There is limited data on the clinical outcome of patients with pandemic H1N1 (pH1N1) pneumonia who received oseltamivir treatment, especially when the treatment was administered more than 48 hours after symptom onset.
During the pandemic in 2009, a cohort of pH1N1 influenza pneumonia was built in China, and their clinical information was collected systematically, and analyzed with Cox models.
920 adults and 541 children with pneumonia who didn't receive corticosteroids were analyzed. In-hospital mortality was higher in adults who did not receive antiviral therapy (18.2%) than those with who received oseltamivir ≤ 2days (2.9%), between 2–5 days (4.6%) and >5 days after illness onset (4.9%), p<0.01. A similar trend was observed in pediatric patients. Cox regression showed that at 60 days after symptoms onset, 11 patients (10.8%) who did not receive antivirals died versus 4 (1.8%), 18 (3.3%), and 23 (3.7%) patients whose oseltamivir treatment was started ≤ 2days, between 2–5days, and >5 days, respectively. For males patients, aged ≥ 14 years and baseline PaO2/FiO2<200, oseltamivir administration reduced the mortality risk by 92.1%, 88% and 83.5%, respectively. Higher doses of oseltamivir (>3.8 mg/kg/d) did not improve clinical outcome (mortality, higher dose 2.5% vs standard dose 2.8%, p>0.05).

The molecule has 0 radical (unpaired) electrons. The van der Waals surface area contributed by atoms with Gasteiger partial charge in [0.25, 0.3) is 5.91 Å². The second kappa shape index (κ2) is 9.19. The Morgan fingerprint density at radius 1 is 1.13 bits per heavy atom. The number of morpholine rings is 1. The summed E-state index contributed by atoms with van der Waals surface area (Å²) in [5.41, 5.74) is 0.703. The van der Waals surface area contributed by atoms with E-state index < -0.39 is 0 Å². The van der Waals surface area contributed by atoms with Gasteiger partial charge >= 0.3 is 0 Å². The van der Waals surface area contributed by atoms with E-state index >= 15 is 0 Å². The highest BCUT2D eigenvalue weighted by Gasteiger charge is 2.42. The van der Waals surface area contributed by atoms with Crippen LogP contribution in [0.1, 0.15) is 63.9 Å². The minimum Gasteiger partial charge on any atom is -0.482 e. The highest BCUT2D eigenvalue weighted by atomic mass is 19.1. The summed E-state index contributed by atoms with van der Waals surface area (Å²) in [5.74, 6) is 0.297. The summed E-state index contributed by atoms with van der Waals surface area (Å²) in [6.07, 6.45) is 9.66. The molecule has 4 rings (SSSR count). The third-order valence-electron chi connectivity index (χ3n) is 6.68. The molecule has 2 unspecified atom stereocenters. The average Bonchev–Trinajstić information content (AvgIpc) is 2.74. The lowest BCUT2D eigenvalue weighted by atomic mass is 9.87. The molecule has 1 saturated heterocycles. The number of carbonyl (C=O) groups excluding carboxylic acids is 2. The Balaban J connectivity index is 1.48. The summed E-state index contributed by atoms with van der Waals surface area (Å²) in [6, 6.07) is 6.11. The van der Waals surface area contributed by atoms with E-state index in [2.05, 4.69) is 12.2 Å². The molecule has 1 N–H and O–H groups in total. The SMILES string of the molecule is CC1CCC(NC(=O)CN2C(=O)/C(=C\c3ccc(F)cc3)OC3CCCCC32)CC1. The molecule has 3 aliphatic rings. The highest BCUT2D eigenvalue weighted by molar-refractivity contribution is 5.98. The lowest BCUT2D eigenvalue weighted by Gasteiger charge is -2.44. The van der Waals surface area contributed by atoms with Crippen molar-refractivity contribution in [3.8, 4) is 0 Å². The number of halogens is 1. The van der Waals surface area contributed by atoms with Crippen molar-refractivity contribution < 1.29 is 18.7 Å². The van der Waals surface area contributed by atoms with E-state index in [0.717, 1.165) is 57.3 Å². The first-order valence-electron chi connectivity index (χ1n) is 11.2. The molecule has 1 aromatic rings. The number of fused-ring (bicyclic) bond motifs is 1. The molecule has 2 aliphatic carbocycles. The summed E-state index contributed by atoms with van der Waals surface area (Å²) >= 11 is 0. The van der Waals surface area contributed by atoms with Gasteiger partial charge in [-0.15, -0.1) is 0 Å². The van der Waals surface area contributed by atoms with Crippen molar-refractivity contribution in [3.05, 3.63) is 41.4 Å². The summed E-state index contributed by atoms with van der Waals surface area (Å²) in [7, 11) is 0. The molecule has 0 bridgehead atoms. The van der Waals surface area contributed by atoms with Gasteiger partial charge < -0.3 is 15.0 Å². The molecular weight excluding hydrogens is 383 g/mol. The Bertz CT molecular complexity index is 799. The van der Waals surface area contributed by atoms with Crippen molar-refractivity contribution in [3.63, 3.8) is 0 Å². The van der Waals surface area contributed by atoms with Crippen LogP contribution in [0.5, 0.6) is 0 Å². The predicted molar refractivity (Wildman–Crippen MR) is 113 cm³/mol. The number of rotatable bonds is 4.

Antiviral therapy might reduce mortality of patients with pH1N1 pneumonia, even when initiated more than 48 hours after onset of illness. Greater protective effects might be in males, patients aged 14–60 years, and patients with PaO2/FiO2<200.